This weekend is a big one for the new American College Rugby Association (ACRA). While the DII women’s colleges got into their Round of 32 last weekend, both the DI and DII teams will contest their rounds of 16 Saturday and quarterfinals Sunday.
The DI brackets were confirmed recently and reflect some flexibility in terms of eligible teams. Half of the Northeast conference is heading to playoffs: Norwich, Army, Quinnipiac, American International College, Boston University and UConn. And the former Midwest is sending three teams: Northern Iowa, Minnesota and Kent State (Mid-America conference champion). These two regions ground ACRA, so there was no dispute as to whether their league seasons and standings would feed into the playoffs.
That left seven spots to fill. The Ivy League was to contribute three teams to ACRA playoffs, but the entire conference was not on board. Ivy champion Harvard is taking its automatic bid to USA Rugby’s Round of 16 in the spring. Princeton (#4) and Cornell (#5) – which was slated to participate until a couple of days ago – are also not participating. Ivy runner-up Dartmouth will take the top conference seed to ACRA playoffs, and Brown, which finished third, will take the second seed. Penn will be the third Ivy rep in the post-season.
There was some confusion when SUNY Geneseo took the Empire’s top seed to ACRA’s DII playoffs, as conference mate Buffalo (a 2013 DII national semifinalist) had gone undefeated throughout league. Turns out that both Buffalo and Syracuse took at-large bids to ACRA's DI playoffs. Both are former DI programs that were re-categorized as DII when the country was carved up into college conferences. There was mutual distaste for DI teams playing in a DII league, so these at-large bids to ACRA's DI playoffs suit both parties. The only issue is that Syracuse finished fourth in Empire - behind DII schools Geneseo and Ithaca - so their inclusion in a DI playoff is questionable to say the least.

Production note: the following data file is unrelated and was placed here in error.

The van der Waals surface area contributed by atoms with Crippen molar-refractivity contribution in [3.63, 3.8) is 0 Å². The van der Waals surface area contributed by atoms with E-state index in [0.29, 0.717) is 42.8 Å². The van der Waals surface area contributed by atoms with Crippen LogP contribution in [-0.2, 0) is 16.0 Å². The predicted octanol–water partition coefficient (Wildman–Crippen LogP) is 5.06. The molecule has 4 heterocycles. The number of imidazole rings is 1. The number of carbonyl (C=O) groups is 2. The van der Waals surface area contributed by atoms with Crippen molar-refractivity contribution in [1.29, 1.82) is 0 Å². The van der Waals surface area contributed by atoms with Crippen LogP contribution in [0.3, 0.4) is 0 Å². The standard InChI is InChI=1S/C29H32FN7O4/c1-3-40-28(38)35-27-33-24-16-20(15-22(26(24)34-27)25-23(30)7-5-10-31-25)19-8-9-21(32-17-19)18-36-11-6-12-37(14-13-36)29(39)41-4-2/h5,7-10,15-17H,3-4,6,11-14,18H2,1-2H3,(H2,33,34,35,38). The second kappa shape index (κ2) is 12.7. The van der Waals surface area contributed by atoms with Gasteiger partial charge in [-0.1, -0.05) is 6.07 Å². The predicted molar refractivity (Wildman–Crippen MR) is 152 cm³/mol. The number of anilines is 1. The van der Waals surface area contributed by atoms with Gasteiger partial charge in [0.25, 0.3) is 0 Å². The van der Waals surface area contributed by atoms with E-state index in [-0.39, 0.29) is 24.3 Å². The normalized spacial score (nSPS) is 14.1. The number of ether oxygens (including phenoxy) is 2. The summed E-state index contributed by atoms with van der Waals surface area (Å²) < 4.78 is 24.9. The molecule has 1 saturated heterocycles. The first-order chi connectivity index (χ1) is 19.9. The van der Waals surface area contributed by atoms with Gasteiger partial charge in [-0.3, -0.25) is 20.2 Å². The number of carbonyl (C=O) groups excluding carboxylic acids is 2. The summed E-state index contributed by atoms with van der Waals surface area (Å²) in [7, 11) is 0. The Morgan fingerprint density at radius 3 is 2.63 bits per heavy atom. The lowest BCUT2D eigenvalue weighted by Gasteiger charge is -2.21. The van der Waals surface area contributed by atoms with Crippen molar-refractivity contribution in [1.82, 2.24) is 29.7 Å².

At-large bids also went to Air Force and Navy. Both compete in conferences that are not aligned with ACRA. The Mason-Dixon conference was informed mid-season that Navy was applying for an ACRA bid, and their conference standings had to be reworked as all of the Navy matches were stricken from the records. Air Force was a surprise addition as well and joins the Midwest portion of playoffs.
"Last year there was some discussion of the PMRC [Pacific Mountain Rugby Conference] East joining ACRA, due to our spring weather conditions,” Air Force Academy coach Lisa Rosen said. “The Air Force Academy pitch sits at about 6,500 ft., right against the mountains, and gets a ton of snow in the spring. Last year we had a league match and playoff matches scheduled before we could even practice outside, so a fall 15s competition makes a lot of sense for us. As it turned out, the rest of the league decided not to make the move this year, but to reassess next year.
“I was contacted by Amy Rusert, who runs the DII [ACRA] competition, and she suggested that we reach out to ACRA and apply for an At Large seed,” Rosen explained. “After discussing it with the team, we decided we would like to give it a try. We are still playing our USAR D1 matches, though we've had to do some rescheduling due to the government shutdown, but in the long term we would like to focus on spring 7s and fall 15s. It just makes sense for us given the spring weather in Colorado.”
Rosen’s explanation for her team’s inclusion was one of the motivators for ACRA’s creation: prohibitive spring weather. And Air Force’s take on the new league is one mimicked by many schools around the country. Teams want to see if ACRA is going to succeed first, before throwing their collective weight behind it. Half of the ACRA Round of 16 is legitimate – teams progressed through conference leagues and championships to earn bids to playoffs. The other half is a bit piecemeal, as whole conferences didn’t commit to ACRA or stand-alone teams requested inclusion. This process, though not ideal, was necessary for year one, and if all goes well through the championships, then expect ACRA to have a more dedicated following next year.
See the DI brackets here.